Read more: Minority organ donations insufficient to meet transplant need - Pittsburgh Tribune-Review

Tuesday, September 6, 2011

Black Barbershop Outreach Program - Men's Health

The Diabetic Amputation Prevention Foundation launched The Black Barbershop Outreach Program in December 2007 to address the at-risk African American male population throughout the country for cardiovascular disease. During the program volunteers have measured blood pressures and screened for diabetes in over 38 cities across the country

Black owned barbershops represent a cultural institution that regularly attracts large numbers of black men and provides an environment of trust and an avenue to disseminate health education information.

Black Barbershop Outreach Program | Men's Health

Sugar Consumption

It's no surprise to any of us that over half of Americans consume so many sugary drinks on any given day

Half of all Americans aged 2 and older consume sugary drinks on any given day and at least 25% of Americans drink the caloric equivalent of more than one can of soda a day, according to a new report released by the U.S. Centers for Disease Control and Prevention.

"Consumption of sugar drinks in the United States has increased over the past 30 years among both children and adults," wrote the report's authors, led by Cynthia Ogden of CDC's National Center for Health Statistics.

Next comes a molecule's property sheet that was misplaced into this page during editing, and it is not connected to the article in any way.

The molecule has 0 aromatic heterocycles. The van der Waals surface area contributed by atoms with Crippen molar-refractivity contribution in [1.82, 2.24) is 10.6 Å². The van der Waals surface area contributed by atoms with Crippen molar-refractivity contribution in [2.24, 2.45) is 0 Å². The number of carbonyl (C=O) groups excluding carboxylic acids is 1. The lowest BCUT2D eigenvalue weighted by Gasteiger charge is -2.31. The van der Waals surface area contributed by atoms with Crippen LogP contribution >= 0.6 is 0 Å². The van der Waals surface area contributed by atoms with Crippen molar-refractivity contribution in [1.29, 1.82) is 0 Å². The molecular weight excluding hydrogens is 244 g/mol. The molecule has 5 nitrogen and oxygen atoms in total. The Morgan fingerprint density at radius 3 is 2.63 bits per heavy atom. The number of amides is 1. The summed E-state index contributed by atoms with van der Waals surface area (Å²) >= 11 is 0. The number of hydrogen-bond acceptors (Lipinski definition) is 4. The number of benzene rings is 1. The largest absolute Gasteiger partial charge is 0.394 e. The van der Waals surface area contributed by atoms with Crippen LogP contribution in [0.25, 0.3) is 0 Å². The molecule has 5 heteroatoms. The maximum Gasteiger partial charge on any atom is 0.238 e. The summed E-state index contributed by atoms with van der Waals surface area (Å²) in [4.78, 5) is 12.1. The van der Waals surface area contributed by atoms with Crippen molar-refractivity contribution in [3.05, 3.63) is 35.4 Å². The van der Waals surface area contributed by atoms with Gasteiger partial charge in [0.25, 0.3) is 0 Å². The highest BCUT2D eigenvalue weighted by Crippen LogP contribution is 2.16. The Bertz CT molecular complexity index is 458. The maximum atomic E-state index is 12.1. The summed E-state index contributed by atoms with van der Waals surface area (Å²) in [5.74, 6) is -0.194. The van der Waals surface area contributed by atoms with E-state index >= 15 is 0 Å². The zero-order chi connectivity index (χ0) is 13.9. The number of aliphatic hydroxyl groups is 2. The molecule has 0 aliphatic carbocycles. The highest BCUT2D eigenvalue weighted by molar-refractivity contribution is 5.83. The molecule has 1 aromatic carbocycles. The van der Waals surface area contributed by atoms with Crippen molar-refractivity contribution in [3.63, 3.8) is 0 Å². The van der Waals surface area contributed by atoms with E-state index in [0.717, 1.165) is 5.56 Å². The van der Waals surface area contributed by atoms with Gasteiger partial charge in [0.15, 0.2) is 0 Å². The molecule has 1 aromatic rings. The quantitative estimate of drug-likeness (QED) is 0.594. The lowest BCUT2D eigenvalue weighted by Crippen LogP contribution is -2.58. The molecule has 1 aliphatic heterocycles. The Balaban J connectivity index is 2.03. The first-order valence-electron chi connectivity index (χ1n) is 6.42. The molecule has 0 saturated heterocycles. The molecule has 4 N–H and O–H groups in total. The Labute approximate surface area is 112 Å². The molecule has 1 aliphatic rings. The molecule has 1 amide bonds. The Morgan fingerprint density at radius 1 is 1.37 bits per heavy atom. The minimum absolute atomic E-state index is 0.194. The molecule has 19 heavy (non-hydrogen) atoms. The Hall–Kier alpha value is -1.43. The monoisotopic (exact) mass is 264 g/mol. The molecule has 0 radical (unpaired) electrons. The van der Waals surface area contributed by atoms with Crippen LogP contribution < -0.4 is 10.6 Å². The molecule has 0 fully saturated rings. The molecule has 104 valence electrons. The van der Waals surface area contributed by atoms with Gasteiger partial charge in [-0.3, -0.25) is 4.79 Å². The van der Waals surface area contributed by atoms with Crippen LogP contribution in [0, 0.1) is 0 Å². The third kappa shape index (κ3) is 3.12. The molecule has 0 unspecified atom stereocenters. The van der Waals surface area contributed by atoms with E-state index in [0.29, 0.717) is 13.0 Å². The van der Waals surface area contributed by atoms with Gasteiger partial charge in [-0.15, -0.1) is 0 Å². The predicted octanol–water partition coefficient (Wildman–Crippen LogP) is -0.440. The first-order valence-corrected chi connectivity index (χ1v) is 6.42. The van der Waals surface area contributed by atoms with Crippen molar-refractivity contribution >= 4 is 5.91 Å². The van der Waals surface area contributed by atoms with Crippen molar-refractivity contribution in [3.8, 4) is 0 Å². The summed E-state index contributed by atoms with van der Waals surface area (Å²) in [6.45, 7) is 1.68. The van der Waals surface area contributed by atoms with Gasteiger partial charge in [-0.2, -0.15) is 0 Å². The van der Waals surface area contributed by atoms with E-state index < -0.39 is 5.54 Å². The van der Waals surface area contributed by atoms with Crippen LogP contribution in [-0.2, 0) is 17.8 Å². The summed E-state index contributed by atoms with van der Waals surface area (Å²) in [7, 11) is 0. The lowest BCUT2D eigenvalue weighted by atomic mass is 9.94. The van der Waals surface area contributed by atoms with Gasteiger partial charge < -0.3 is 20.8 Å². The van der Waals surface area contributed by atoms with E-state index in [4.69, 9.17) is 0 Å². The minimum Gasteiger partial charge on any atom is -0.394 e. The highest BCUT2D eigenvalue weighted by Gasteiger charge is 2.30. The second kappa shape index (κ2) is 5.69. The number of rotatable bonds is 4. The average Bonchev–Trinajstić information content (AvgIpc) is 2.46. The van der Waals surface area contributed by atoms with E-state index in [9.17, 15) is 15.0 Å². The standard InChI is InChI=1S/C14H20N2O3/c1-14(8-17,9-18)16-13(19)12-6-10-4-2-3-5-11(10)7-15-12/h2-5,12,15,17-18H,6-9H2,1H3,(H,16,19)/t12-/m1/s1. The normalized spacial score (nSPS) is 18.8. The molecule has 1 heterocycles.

Most people drink their sugary beverages - defined as fruit drinks, sodas, energy drinks, sports drinks and sweetened bottled waters - in their own home and purchase them in stores. About 36% of sugar drinks are consumed in restaurants and fast food establishments. Children drink only 2% of these beverages in schools or day care centers.

Perhaps our problem with sugar consumption results from reading articles like this - Eating Chocolate is Good for the Heart 

As a "Diabetic" this picture is making me crave chocolate - and while this is NOT good for my sugar levels, it must be good for my heart - at least according to the article -

A recent finding, that is sure to delight many of us with a sweet tooth, claims that high levels of chocolate consumption may be associated with a 33% decrease in the risk of developing heart disease.